Many traders and investors would have assumed that the US teetering on the brink of a fiscal meltdown as it came perilously close to hitting its debt ceiling, coupled with the risk of a debt downgrade, would have been the catalyst to see gold charge higher.
However, many of the old rules that gold has been associated with appear to no longer apply. Arguably the aggressive weakness in the US dollar over the last 48 hours has also played a part in the gold price once again retaking the $1300 level.
Also brewing in the background has been a resurgent demand for the physical commodity to supply Indian and Asian markets. The balance of consumption over the last six years has shifted – India has doubled its annual purchase and Chinese demand has increased, and it is now three-and-a-half times more than it was in 2008. It is this hunger for the physical product that has helped stabilise the yellow metal’s price, as traders from the west have been happy to flood the market with paper exchange-traded-funds.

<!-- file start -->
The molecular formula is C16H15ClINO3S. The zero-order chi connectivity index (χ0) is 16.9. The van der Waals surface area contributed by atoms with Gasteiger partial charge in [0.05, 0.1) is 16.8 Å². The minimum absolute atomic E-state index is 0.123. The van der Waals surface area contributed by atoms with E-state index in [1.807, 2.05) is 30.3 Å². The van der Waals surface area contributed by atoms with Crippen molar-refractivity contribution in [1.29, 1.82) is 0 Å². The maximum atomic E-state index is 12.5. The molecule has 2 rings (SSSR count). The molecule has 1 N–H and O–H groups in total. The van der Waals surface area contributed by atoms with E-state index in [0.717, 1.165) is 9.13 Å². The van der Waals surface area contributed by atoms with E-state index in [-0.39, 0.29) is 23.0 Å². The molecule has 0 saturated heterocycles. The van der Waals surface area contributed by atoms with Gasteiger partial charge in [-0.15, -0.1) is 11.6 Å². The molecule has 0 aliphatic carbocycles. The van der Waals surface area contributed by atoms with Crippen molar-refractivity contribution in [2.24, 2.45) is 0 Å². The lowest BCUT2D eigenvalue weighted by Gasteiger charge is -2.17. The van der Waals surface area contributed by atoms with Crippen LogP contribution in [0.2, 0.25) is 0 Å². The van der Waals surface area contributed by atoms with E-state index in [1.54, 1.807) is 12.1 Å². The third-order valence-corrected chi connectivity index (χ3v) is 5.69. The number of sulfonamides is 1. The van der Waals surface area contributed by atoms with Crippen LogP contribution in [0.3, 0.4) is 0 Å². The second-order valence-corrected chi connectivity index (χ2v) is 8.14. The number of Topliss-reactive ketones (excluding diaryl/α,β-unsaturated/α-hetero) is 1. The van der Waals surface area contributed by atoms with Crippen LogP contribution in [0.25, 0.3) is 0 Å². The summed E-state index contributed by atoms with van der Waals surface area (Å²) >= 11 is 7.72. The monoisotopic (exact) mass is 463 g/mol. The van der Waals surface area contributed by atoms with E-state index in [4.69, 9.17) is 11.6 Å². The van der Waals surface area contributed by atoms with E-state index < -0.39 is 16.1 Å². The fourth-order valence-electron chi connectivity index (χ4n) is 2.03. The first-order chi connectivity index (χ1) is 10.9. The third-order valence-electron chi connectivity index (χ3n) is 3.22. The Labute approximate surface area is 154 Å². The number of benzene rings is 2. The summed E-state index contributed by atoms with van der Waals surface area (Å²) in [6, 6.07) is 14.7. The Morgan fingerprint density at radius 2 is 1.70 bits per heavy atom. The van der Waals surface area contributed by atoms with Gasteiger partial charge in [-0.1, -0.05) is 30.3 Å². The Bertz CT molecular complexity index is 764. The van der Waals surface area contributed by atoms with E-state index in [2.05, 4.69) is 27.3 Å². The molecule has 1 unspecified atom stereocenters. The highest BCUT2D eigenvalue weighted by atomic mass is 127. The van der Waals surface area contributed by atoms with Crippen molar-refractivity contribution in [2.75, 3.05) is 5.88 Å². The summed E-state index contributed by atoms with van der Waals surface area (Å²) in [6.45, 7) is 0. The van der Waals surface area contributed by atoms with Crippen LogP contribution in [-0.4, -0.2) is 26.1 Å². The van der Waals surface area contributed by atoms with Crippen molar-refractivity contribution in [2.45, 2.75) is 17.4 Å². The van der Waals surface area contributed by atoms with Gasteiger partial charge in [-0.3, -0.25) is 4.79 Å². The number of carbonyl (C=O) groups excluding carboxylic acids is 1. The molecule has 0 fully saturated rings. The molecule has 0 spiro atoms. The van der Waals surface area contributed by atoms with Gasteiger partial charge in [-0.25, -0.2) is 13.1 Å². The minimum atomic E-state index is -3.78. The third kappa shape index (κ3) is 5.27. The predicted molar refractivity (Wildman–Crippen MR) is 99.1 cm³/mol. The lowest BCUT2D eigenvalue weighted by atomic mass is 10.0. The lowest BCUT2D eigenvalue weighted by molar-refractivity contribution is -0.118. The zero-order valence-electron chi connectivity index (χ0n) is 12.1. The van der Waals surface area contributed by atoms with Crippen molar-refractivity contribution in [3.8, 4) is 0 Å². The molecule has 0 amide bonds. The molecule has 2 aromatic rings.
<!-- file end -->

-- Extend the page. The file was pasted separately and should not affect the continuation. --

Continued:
With equity markets looking set to have a run higher, certainly until the next round of US political-inspired issues, it are difficult to see the greater appeal of this security hedge.